“LAUDATO Si’”, the title Pope Francis chose for his encyclical on the environment, comes from a hymn of praise by St Francis of Assisi that emphasises being in harmony with God, with other creatures and with other human beings, said the head of the Franciscan order.
Sitting under towering trees, surrounded by potted flowers and herbs in the garden of the Franciscan headquarters in Rome, minister general of the Order of Friars Minor Father Michael Perry sang the mediaeval Italian words “laudato si’” (praised be you) and recited the English translation of St Francis’ “Canticle of the Creatures”.
The hymn praises God and the reflection of God’s glory in “Brother Sun” and “Sister Moon”, “Brother Fire” and “Sister Water”, and “our sister, Mother Earth, who sustains and governs us, and who produces various fruits with coloured flowers and herbs”.
The canticle was incomplete, though, without St Francis’ praise of human beings “who give pardon”, bear infirmity and live in peace, Fr Perry said on June 12.
Also essential was St Francis’ embrace of “Sister Bodily Death” as the portal to eternal life.
The Franciscan minister general from the United States said St Francis of Assisi, over the course of his life, came to recognise that “God was present everywhere and in everything”.
Once a person recognised the “divine dignity” of every created being, Fr Perry said, he or she recognised a responsibility to “give glory to God by respecting and caring and promoting a sense of ‘being in this together’, that life is one and each of us brings a special contribution”.
The inter-connectedness of all creatures should help people to recognise that when they hoarded riches and resources, they were harming their own brothers and sisters, especially the poor, he explained.
St Francis’ canticle “is not just a flowery song about how we should live with nature”, he said.
“It is challenging us to revise our entire way of living our lives” in accordance with Gospel values, Fr Perry said.
“If someone is starving somewhere in the world, we are responsible,” he said.
The canticle was a call for people to recognise that they were sons and daughters of God and brothers and sisters to one another, he said, “part of one family that embraces all creation: trees, sun, rivers, wind, fire – all of these because they all give glory to God”.
While St Francis’ praise of Brother Sun and Sister Moon had been romanticised in many ways, Fr Perry said, the obligations it carried were realistic and concrete – to defend human dignity, especially the dignity of the poor; to promote dialogue and reconciliation to end war; to safeguard the earth and all living creatures; and to learn to live with just what one needed, not all that one wanted.
Speaking before the scheduled release on June 18 of the encyclical, Fr Perry said the title signalled Pope Francis’ belief that the entire Church and all its members must be in solidarity with the poor, “must be about peace” and must respect the planet.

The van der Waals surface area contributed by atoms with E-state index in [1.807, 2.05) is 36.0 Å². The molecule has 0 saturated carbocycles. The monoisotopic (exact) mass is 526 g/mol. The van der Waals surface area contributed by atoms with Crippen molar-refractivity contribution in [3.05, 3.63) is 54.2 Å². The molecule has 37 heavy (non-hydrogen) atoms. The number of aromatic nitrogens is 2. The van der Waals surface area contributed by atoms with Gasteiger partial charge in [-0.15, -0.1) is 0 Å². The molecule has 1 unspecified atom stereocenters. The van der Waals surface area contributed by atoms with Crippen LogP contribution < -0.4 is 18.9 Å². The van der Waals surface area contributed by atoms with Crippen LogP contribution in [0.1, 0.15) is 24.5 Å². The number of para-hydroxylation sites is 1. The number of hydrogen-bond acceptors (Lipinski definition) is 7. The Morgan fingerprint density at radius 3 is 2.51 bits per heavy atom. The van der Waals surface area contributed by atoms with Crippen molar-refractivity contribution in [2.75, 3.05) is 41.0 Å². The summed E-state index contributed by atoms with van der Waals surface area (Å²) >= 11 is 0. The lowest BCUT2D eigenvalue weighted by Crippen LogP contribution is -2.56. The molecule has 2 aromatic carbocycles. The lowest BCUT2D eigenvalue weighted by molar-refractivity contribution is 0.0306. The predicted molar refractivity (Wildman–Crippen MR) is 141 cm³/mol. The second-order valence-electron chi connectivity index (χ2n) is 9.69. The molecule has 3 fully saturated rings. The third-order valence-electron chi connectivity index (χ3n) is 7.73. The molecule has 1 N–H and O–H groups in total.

By praising nature’s harmony with God, St Francis’ canticle helped people understand what kinds of relationships they must have in order to live in peace and to give glory to God, he said.
Stories about St Francis, such as the one about him taming a wolf who was attacking the people of Gubbio, could really be stories about how “the population was really terrorising itself” with family feuds, neighbours fighting and towns battling each other for control of territory and wealth, the Franciscan said.
As with the people of 13th-century Gubbio, so today with climate change and drought and more violent storms, Fr Perry said, “nature is barking, nature is chasing after us, telling us we have got to wake up”.
“It’s disturbing us; it is not disturbing in order to threaten our lives,” he said.
“It is telling us we are already a threat to ourselves. We’re a threat to the world.
“Nature is telling us, ‘Step back from the brink before it’s too late’.”
In the work of St John Paul II, retired Pope Benedict XVI and Pope Francis, he said, the Catholic Church presented a vision of “human ecology, social ecology and the natural ecology”.
Focusing on just one, Fr Perry said, “can lead us to misrepresent what God wants”.
While the Judeo-Christian tradition said God chose to have a special relationship with human beings, it did not mean human beings had a right to exploit and abuse other creatures or the natural environment, he said.
“What happens in exploitation without limitation is that not only is nature stripped of its dignity, which God gave it – we cannot deny that – but we are progressively stripped of our own dignity” as those called to care for creation, he said.
Fr Perry said he expected Pope Francis to use his encyclical to promote an “integral ecology”, which urged respect for the human person and God’s plan for human life, for just social relationships and for care of the natural world.
The point was not “to shame” those who were destroying the earth or to disagree with the majority of scientists who say global warming was real and was a threat, Fr Perry said.
Rather, like St Francis in warring Italian towns or in the midst of the Crusades, “Pope Francis is trying to be the bearer of that white flag” to promote dialogue and help everyone reclaim their dignity as God’s children called to care for creation.
Fr Perry urged not just reading the encyclical but studying it with attention to what it was saying about the future of the planet, about Christian discipleship and about ways they can make a difference.